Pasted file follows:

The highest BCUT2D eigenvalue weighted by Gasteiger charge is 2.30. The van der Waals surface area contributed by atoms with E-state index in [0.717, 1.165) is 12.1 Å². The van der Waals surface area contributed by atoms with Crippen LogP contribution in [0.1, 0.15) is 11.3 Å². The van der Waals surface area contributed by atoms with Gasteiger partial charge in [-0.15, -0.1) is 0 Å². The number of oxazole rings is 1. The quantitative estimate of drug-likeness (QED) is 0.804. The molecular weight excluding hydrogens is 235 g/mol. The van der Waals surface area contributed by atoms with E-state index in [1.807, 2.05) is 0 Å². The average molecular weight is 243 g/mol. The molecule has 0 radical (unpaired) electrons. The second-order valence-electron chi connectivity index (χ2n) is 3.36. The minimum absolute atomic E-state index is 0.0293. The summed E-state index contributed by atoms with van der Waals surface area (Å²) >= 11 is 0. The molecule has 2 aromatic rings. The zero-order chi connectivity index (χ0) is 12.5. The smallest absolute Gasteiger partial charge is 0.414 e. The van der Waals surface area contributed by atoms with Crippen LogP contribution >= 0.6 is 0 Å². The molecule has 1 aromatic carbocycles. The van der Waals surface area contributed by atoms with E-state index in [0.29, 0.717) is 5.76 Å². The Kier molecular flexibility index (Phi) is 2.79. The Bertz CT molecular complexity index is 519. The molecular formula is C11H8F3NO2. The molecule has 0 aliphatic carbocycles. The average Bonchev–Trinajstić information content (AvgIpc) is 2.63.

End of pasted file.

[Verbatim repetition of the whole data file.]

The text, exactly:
The highest BCUT2D eigenvalue weighted by Gasteiger charge is 2.30. The van der Waals surface area contributed by atoms with E-state index in [0.717, 1.165) is 12.1 Å². The van der Waals surface area contributed by atoms with Crippen LogP contribution in [0.1, 0.15) is 11.3 Å². The van der Waals surface area contributed by atoms with Gasteiger partial charge in [-0.15, -0.1) is 0 Å². The number of oxazole rings is 1. The quantitative estimate of drug-likeness (QED) is 0.804. The molecular weight excluding hydrogens is 235 g/mol. The van der Waals surface area contributed by atoms with E-state index in [1.807, 2.05) is 0 Å². The average molecular weight is 243 g/mol. The molecule has 0 radical (unpaired) electrons. The second-order valence-electron chi connectivity index (χ2n) is 3.36. The minimum absolute atomic E-state index is 0.0293. The summed E-state index contributed by atoms with van der Waals surface area (Å²) >= 11 is 0. The molecule has 2 aromatic rings. The zero-order chi connectivity index (χ0) is 12.5. The smallest absolute Gasteiger partial charge is 0.414 e. The van der Waals surface area contributed by atoms with Crippen LogP contribution >= 0.6 is 0 Å². The molecule has 1 aromatic carbocycles. The van der Waals surface area contributed by atoms with E-state index in [0.29, 0.717) is 5.76 Å². The Kier molecular flexibility index (Phi) is 2.79. The Bertz CT molecular complexity index is 519. The molecular formula is C11H8F3NO2. The molecule has 0 aliphatic carbocycles. The average Bonchev–Trinajstić information content (AvgIpc) is 2.63.